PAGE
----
Web Writing That Works!

           A Project of
           The Communication Circle

Guidelines Rants Patterns Poems Services Classes Press Blog Resources About Us Site Map

HomeRants > How to organize a step-by-step procedure. > Put instructions into discrete steps.



 

 

Make each step a discrete object.

Guidelines on writing instructions

Put instructions into discrete steps.

Steps are the heart of a procedure.

Each step specifies an action that your users take on the way toward accomplishing their goal.

When you make each step clear and easy to follow, you make the whole procedure memorable.

In that way, you ensure that the skill will be transmitted intact to the reader, developing the reader's expertise.

Steps look easy to write, but they take more rewriting than almost anything else in a procedure.

To write a good step, you have to consider a multitude of possibilities, while focusing on the experience of the user, moment to moment.

  • What are my users thinking?
  • What are their circumstances?
  • How is their situation different from mine?
  • How can I make clear exactly what to do?
  • How can I keep them from going wrong?

 Ill-considered steps lead readers to make mistakes, slow them down, and increase their sense of helplessness.

Additional detail on instructions:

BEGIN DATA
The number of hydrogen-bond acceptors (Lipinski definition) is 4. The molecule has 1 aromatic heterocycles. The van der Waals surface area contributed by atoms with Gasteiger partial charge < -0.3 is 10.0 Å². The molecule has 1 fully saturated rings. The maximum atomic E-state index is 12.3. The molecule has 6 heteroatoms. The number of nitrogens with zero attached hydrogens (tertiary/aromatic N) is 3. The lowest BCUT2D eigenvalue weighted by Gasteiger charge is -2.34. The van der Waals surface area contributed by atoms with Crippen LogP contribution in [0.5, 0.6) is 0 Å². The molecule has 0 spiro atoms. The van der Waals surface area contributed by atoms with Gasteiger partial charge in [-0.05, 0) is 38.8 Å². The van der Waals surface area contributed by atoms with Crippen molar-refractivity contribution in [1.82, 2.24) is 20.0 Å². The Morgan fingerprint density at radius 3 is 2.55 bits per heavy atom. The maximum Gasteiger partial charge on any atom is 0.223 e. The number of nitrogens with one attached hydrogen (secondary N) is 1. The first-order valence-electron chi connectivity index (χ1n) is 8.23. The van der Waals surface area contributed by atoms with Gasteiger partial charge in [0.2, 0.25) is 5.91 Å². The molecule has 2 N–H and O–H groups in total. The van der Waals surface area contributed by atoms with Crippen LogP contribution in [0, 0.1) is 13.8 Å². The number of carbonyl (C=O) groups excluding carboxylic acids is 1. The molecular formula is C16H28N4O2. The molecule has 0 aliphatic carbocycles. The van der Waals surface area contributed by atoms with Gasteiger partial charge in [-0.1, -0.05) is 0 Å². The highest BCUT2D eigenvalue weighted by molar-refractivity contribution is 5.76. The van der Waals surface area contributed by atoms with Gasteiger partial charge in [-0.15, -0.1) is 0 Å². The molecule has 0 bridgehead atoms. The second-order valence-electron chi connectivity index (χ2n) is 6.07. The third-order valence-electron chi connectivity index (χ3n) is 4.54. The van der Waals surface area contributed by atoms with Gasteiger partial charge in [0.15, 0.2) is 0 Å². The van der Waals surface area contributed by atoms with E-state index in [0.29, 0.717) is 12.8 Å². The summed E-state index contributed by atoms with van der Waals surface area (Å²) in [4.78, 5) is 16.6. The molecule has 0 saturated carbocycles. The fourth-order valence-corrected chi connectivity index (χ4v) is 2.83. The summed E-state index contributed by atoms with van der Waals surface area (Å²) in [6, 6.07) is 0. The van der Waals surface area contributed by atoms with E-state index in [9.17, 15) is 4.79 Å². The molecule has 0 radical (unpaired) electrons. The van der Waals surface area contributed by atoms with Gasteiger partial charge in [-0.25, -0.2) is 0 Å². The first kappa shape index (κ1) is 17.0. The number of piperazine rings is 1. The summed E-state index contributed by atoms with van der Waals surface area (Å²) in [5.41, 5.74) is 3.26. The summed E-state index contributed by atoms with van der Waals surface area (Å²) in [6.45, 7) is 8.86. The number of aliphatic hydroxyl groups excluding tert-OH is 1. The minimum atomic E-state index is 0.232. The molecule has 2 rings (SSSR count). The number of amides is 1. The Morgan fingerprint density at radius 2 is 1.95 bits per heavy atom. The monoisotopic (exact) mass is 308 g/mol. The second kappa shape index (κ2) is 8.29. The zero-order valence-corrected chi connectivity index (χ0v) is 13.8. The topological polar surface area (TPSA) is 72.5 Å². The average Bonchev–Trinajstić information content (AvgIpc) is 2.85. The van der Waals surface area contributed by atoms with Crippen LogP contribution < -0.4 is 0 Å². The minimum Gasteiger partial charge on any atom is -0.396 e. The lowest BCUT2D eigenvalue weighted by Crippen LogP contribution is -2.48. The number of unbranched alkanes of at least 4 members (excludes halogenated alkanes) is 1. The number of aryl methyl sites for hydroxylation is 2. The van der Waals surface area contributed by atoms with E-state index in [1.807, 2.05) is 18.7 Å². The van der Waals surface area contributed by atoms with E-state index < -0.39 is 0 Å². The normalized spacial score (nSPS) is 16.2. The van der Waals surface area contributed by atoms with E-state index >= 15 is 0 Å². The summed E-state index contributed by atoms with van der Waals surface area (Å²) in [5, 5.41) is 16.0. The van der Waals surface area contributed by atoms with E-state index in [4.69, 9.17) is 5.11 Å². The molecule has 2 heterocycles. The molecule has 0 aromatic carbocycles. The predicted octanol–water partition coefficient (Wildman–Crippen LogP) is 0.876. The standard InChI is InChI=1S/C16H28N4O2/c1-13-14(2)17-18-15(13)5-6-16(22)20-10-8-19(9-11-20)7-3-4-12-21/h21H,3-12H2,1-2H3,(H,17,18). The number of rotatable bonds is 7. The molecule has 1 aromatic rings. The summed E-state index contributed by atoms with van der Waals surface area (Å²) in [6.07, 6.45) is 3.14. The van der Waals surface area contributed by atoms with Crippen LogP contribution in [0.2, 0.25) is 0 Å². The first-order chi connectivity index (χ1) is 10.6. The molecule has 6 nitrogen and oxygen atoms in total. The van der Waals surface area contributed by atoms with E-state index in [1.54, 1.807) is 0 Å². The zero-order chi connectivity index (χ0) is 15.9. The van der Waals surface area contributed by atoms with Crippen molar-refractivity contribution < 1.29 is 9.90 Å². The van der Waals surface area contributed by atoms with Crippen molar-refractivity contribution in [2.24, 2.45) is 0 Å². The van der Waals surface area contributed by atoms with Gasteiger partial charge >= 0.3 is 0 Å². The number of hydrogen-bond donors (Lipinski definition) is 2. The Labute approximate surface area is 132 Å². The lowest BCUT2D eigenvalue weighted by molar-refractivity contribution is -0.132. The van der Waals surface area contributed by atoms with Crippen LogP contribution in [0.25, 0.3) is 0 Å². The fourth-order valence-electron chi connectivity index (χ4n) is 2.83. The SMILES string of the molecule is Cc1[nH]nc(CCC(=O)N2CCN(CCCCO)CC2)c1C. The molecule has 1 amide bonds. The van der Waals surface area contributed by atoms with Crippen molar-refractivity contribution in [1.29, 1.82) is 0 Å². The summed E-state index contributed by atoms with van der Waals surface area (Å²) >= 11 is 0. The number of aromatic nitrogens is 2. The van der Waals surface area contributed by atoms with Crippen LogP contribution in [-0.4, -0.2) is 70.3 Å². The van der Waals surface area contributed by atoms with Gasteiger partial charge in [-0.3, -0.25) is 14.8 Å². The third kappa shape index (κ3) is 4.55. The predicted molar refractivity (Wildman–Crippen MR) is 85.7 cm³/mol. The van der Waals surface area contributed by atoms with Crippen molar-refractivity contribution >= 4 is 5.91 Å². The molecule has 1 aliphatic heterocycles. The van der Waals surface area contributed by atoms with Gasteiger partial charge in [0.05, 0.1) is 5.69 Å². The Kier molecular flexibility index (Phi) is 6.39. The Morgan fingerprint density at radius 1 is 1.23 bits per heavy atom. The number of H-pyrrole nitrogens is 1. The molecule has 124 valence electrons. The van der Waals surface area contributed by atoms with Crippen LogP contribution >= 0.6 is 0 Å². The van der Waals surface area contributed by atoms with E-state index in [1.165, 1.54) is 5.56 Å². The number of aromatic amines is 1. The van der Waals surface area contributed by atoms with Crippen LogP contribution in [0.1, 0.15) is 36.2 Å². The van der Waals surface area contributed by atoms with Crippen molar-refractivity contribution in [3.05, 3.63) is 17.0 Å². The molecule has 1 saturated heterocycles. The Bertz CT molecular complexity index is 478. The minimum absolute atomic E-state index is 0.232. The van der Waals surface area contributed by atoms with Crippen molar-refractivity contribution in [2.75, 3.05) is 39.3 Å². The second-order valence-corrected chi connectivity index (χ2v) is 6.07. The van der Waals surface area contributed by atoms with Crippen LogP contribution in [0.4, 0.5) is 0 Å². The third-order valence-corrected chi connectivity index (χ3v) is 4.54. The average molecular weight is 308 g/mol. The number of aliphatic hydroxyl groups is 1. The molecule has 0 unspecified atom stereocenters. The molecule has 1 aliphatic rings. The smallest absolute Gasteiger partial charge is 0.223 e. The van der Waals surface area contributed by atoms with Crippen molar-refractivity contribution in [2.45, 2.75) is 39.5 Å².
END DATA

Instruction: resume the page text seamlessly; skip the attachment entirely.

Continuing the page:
Format steps so they stand out

Write short, energetic steps.

How many steps?

Separate explanations from steps

Make each step a discrete object.

Putting each instruction in its own step, as a distinct object, has several benefits:

  • Users begin to anticipate that each step will contain one meaningful action.
  • You avoid the problems of piggybacking, in which multiple instructions collide in the user's mind, and cancel each other out.
  • Numbering increases efficiency by about a third: people find their place, and do not accidentally redo a step, or skip a step. Make a number (or bullet for a single-step procedure) a component of the instruction object.
  • You do not produce that false brevity which consists of compressing several actions into a single ambiguous statement, leading to confusion.
  • You can re-use the step without any accompanying explanations, as in a quick reference.
  • In personalizing the procedure, a user can choose to leave out explanations, looking at only the steps.

As an object, an instruction's job is to answer the question, "What should I do next?" with one meaningful action.

Guidelines on writing instructions

To make sure that your steps work for your users:

Resources:

Probe your audiences--gently.

Help (A chapter from Hot Text: Web Writing that Works. PDF: 995K, or about 18 minutes at 56K).

 

Was I supposed to put shaving soap on this brush before I rubbed my face?

 

Home | Guidelines | Rants | Patterns | Poems | Services | Classes | Press | Blog |
Resources | About Us | Site Map

Web Writing that Works!
http://www.WebWritingThatWorks.com
  2002-2004 Jonathan and Lisa Price
The Communication Circle
Discuss at HotText@yahoogroups.com
Email us directly at ThePrices@ThePrices.com
Order Hot Text (the book) from Amazon